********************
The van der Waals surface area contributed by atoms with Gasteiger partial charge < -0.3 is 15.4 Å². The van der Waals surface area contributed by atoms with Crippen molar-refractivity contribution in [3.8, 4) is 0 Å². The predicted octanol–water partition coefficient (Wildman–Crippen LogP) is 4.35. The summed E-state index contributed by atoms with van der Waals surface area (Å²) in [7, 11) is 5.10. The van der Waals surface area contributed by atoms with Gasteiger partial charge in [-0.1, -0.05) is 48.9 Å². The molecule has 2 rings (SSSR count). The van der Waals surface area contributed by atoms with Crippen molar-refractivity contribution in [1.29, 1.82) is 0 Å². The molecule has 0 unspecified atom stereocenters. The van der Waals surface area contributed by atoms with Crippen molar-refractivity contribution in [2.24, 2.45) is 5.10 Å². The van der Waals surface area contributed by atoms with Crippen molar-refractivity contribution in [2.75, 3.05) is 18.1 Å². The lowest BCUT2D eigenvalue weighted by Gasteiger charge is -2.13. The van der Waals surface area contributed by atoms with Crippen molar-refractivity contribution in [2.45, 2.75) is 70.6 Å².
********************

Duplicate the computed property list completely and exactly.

The van der Waals surface area contributed by atoms with Gasteiger partial charge < -0.3 is 15.4 Å². The van der Waals surface area contributed by atoms with Crippen molar-refractivity contribution in [3.8, 4) is 0 Å². The predicted octanol–water partition coefficient (Wildman–Crippen LogP) is 4.35. The summed E-state index contributed by atoms with van der Waals surface area (Å²) in [7, 11) is 5.10. The van der Waals surface area contributed by atoms with Gasteiger partial charge in [-0.1, -0.05) is 48.9 Å². The molecule has 2 rings (SSSR count). The van der Waals surface area contributed by atoms with Crippen molar-refractivity contribution in [1.29, 1.82) is 0 Å². The molecule has 0 unspecified atom stereocenters. The van der Waals surface area contributed by atoms with Crippen molar-refractivity contribution in [2.24, 2.45) is 5.10 Å². The van der Waals surface area contributed by atoms with Crippen molar-refractivity contribution in [2.75, 3.05) is 18.1 Å². The lowest BCUT2D eigenvalue weighted by Gasteiger charge is -2.13. The van der Waals surface area contributed by atoms with Crippen molar-refractivity contribution in [2.45, 2.75) is 70.6 Å².